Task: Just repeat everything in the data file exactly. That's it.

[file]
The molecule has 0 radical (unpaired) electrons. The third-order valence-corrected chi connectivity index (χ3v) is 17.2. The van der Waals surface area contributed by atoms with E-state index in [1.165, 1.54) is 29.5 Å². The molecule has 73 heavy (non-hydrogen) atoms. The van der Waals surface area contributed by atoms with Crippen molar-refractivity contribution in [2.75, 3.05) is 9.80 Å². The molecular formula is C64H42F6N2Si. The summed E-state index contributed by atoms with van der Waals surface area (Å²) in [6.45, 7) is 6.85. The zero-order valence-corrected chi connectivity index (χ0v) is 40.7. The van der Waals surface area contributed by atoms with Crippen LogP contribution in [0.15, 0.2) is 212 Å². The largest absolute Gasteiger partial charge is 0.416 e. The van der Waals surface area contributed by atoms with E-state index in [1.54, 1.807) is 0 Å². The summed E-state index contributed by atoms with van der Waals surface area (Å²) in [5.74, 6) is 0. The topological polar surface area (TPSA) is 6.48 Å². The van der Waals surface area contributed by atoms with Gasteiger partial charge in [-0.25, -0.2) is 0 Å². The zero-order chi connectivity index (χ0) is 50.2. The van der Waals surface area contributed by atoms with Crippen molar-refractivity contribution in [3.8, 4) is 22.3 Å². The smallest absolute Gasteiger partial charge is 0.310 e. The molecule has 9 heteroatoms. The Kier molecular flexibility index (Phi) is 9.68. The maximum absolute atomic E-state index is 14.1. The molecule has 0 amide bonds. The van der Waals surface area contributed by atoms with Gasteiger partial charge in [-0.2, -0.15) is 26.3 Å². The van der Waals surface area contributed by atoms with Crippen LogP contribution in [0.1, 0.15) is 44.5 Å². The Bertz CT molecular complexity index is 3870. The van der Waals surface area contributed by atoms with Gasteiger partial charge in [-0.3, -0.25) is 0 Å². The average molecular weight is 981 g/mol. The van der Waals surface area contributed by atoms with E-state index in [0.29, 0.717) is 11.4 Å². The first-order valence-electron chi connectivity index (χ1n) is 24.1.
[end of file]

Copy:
The molecule has 0 radical (unpaired) electrons. The third-order valence-corrected chi connectivity index (χ3v) is 17.2. The van der Waals surface area contributed by atoms with E-state index in [1.165, 1.54) is 29.5 Å². The molecule has 73 heavy (non-hydrogen) atoms. The van der Waals surface area contributed by atoms with Crippen molar-refractivity contribution in [2.75, 3.05) is 9.80 Å². The molecular formula is C64H42F6N2Si. The summed E-state index contributed by atoms with van der Waals surface area (Å²) in [6.45, 7) is 6.85. The zero-order valence-corrected chi connectivity index (χ0v) is 40.7. The van der Waals surface area contributed by atoms with Crippen LogP contribution in [0.15, 0.2) is 212 Å². The largest absolute Gasteiger partial charge is 0.416 e. The van der Waals surface area contributed by atoms with E-state index in [1.54, 1.807) is 0 Å². The summed E-state index contributed by atoms with van der Waals surface area (Å²) in [5.74, 6) is 0. The topological polar surface area (TPSA) is 6.48 Å². The van der Waals surface area contributed by atoms with Gasteiger partial charge in [-0.25, -0.2) is 0 Å². The zero-order chi connectivity index (χ0) is 50.2. The van der Waals surface area contributed by atoms with Crippen molar-refractivity contribution in [3.8, 4) is 22.3 Å². The smallest absolute Gasteiger partial charge is 0.310 e. The molecule has 9 heteroatoms. The Kier molecular flexibility index (Phi) is 9.68. The maximum absolute atomic E-state index is 14.1. The molecule has 0 amide bonds. The van der Waals surface area contributed by atoms with Gasteiger partial charge in [-0.2, -0.15) is 26.3 Å². The van der Waals surface area contributed by atoms with Crippen LogP contribution in [0.1, 0.15) is 44.5 Å². The Bertz CT molecular complexity index is 3870. The van der Waals surface area contributed by atoms with Gasteiger partial charge in [-0.3, -0.25) is 0 Å². The average molecular weight is 981 g/mol. The van der Waals surface area contributed by atoms with E-state index in [0.29, 0.717) is 11.4 Å². The first-order valence-electron chi connectivity index (χ1n) is 24.1.